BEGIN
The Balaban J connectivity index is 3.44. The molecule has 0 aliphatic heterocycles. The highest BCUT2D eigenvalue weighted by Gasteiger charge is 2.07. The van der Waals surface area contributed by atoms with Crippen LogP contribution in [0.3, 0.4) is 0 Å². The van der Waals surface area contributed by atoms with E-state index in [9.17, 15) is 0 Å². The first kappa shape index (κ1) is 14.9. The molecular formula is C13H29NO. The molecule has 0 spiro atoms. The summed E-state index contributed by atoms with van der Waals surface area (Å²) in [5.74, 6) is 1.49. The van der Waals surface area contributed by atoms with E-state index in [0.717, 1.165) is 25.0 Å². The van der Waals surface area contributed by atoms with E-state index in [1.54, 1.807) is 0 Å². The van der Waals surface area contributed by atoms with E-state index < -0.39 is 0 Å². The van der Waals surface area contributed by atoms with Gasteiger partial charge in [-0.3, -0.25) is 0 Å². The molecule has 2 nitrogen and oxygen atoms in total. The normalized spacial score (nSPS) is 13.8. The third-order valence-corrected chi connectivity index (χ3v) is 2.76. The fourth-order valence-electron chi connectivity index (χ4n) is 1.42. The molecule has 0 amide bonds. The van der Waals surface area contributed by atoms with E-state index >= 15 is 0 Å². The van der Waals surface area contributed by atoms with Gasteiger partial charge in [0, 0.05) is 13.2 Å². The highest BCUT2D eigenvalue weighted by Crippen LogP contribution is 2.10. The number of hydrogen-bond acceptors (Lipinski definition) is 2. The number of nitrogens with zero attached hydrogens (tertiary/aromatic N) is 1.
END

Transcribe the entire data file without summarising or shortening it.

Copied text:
The Balaban J connectivity index is 3.44. The molecule has 0 aliphatic heterocycles. The highest BCUT2D eigenvalue weighted by Gasteiger charge is 2.07. The van der Waals surface area contributed by atoms with Crippen LogP contribution in [0.3, 0.4) is 0 Å². The van der Waals surface area contributed by atoms with E-state index in [9.17, 15) is 0 Å². The first kappa shape index (κ1) is 14.9. The molecular formula is C13H29NO. The molecule has 0 spiro atoms. The summed E-state index contributed by atoms with van der Waals surface area (Å²) in [5.74, 6) is 1.49. The van der Waals surface area contributed by atoms with E-state index in [0.717, 1.165) is 25.0 Å². The van der Waals surface area contributed by atoms with E-state index in [1.54, 1.807) is 0 Å². The van der Waals surface area contributed by atoms with E-state index < -0.39 is 0 Å². The van der Waals surface area contributed by atoms with Gasteiger partial charge in [-0.3, -0.25) is 0 Å². The molecule has 2 nitrogen and oxygen atoms in total. The normalized spacial score (nSPS) is 13.8. The third-order valence-corrected chi connectivity index (χ3v) is 2.76. The fourth-order valence-electron chi connectivity index (χ4n) is 1.42. The molecule has 0 amide bonds. The van der Waals surface area contributed by atoms with E-state index >= 15 is 0 Å². The van der Waals surface area contributed by atoms with Gasteiger partial charge in [0, 0.05) is 13.2 Å². The highest BCUT2D eigenvalue weighted by Crippen LogP contribution is 2.10. The number of hydrogen-bond acceptors (Lipinski definition) is 2. The number of nitrogens with zero attached hydrogens (tertiary/aromatic N) is 1.